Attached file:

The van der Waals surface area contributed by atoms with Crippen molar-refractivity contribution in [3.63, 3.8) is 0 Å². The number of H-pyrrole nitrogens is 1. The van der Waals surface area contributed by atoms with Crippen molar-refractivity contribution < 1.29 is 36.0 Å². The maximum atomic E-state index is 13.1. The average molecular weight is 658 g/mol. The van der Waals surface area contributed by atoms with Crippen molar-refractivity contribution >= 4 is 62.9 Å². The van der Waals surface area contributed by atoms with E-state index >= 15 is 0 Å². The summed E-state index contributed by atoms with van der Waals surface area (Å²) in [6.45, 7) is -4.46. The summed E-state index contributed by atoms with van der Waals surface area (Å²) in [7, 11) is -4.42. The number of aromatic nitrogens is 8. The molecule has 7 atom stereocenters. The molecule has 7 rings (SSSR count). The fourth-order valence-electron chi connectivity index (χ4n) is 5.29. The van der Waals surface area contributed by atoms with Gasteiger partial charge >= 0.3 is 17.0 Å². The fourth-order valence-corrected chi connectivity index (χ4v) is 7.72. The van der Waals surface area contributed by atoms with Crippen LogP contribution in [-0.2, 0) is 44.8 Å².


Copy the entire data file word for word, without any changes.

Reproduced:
The van der Waals surface area contributed by atoms with Crippen molar-refractivity contribution in [3.63, 3.8) is 0 Å². The number of H-pyrrole nitrogens is 1. The van der Waals surface area contributed by atoms with Crippen molar-refractivity contribution < 1.29 is 36.0 Å². The maximum atomic E-state index is 13.1. The average molecular weight is 658 g/mol. The van der Waals surface area contributed by atoms with Crippen molar-refractivity contribution >= 4 is 62.9 Å². The van der Waals surface area contributed by atoms with E-state index >= 15 is 0 Å². The summed E-state index contributed by atoms with van der Waals surface area (Å²) in [6.45, 7) is -4.46. The summed E-state index contributed by atoms with van der Waals surface area (Å²) in [7, 11) is -4.42. The number of aromatic nitrogens is 8. The molecule has 7 atom stereocenters. The molecule has 7 rings (SSSR count). The fourth-order valence-electron chi connectivity index (χ4n) is 5.29. The van der Waals surface area contributed by atoms with Gasteiger partial charge >= 0.3 is 17.0 Å². The fourth-order valence-corrected chi connectivity index (χ4v) is 7.72. The van der Waals surface area contributed by atoms with Crippen LogP contribution in [-0.2, 0) is 44.8 Å².